1960s >> 1962 >> no-694-june-1962

Editorial: If Words Could Build Houses

Last month saw yet another debate in Parliament on the housing problem—the fourth in three months. If words could build houses we would now all be living in splendour.
 
Labourites, Tories, Liberals—all went over the same well-worked ground. There were the usual graphic descriptions of the state of housing at the present time; the usual statistics about the number of slums and of people on waiting lists; the usual recriminations between the Labourites and Tories over what they had and had not done; the usual high-sounding promises of what was intended for the future.
 
In ten, twenty, fifty years time—as long as capitalism lasts—they will be telling the same tale and making the same promises, just as they have been doing for the past hundred years and more.
 
“There are about five million houses in the country at present which are over sixty years old,” said one Labour M.P. “ There are the same number without a bath,” said another, telling us as well that I.T.V.’s Coronation Street was named, not after George V’s coronation, but Queen Victoria’s way back in 1837, and that in Salford they had just got round to pulling down Waterloo Place, built in 1815 to commemorate Wellington’s victory over Napoleon.
 
In the realm of statistics, we were told that in Oldham one house in four was unfit to live in; that in Liverpool there are 88,000 houses beyond any prospect of repair; that in Birmingham 50,000 families are on the waiting list for houses for which the average waiting time is eight years; that in the country as a whole there are more than a million houses reckoned to be unfit for habitation and that this may well be an under-estimate. Figures galore for those who like them.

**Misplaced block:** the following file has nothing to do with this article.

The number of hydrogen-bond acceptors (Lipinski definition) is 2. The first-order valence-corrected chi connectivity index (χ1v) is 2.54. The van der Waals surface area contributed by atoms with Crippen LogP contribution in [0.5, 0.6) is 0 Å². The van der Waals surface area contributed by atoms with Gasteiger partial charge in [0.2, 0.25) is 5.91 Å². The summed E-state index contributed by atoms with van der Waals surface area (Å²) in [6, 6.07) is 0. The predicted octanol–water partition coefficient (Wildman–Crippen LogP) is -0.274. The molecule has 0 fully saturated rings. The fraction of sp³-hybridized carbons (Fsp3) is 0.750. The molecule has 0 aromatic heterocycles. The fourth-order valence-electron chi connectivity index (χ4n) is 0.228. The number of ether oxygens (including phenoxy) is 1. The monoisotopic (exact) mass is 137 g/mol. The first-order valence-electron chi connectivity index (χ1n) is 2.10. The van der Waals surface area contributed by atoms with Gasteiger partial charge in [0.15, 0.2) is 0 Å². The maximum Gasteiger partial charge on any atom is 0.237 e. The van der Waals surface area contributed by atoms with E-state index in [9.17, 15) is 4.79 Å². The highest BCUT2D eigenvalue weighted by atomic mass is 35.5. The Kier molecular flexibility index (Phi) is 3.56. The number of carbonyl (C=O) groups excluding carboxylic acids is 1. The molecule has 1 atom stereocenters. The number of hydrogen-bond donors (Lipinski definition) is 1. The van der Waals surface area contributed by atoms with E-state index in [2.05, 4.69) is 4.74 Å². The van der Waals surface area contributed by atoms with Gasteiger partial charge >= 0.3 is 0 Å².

Then the recriminations. The Labourites went through their well-thumbed list of Tory deficiencies, countered for the Tories by Dr. Hill with the usual devastating account of the housing record of the Labour Party when they were in office. The Labour speakers had been reproaching the Tories for building only 300,000 houses a year, he said, but they had conveniently forgotten that when they were in power they had only once built more than 200,000 in a year. During the same period, he reminded them, the Labour Government built schools at only half the present rate, constructed hardly any roads, provided no hospitals, and made no effort at all to tackle the slums. He went on to quote several of their past statements which must have made those Labourites present squirm in their seats. “We shall build four or five million houses and knock down any amount of slums and rebuild our country in a very quick time”; “We will get the houses as we got the guns, by planning and control ”; “ Labour will organise a new approach to housing and organise the industry as a national service ” were some of his choicer examples.
 
After the old Labour promises, came new Tory ones. “This is a social disease which we have to cure and which we intend to cure “ The Government intend to see that every family has its home, and a decent home, that is the pledge.” If words could build houses, indeed!
 
Way back in 1872, Frederick Engels wrote three articles, later made into a little book called The Housing Question. An extract from it appears on our front page this month. In his book, Engels was concerned to show that the reformists of his day could never, and would never, solve the housing problem.
 
Would he find anything fundamentally changed if he was to come back today?

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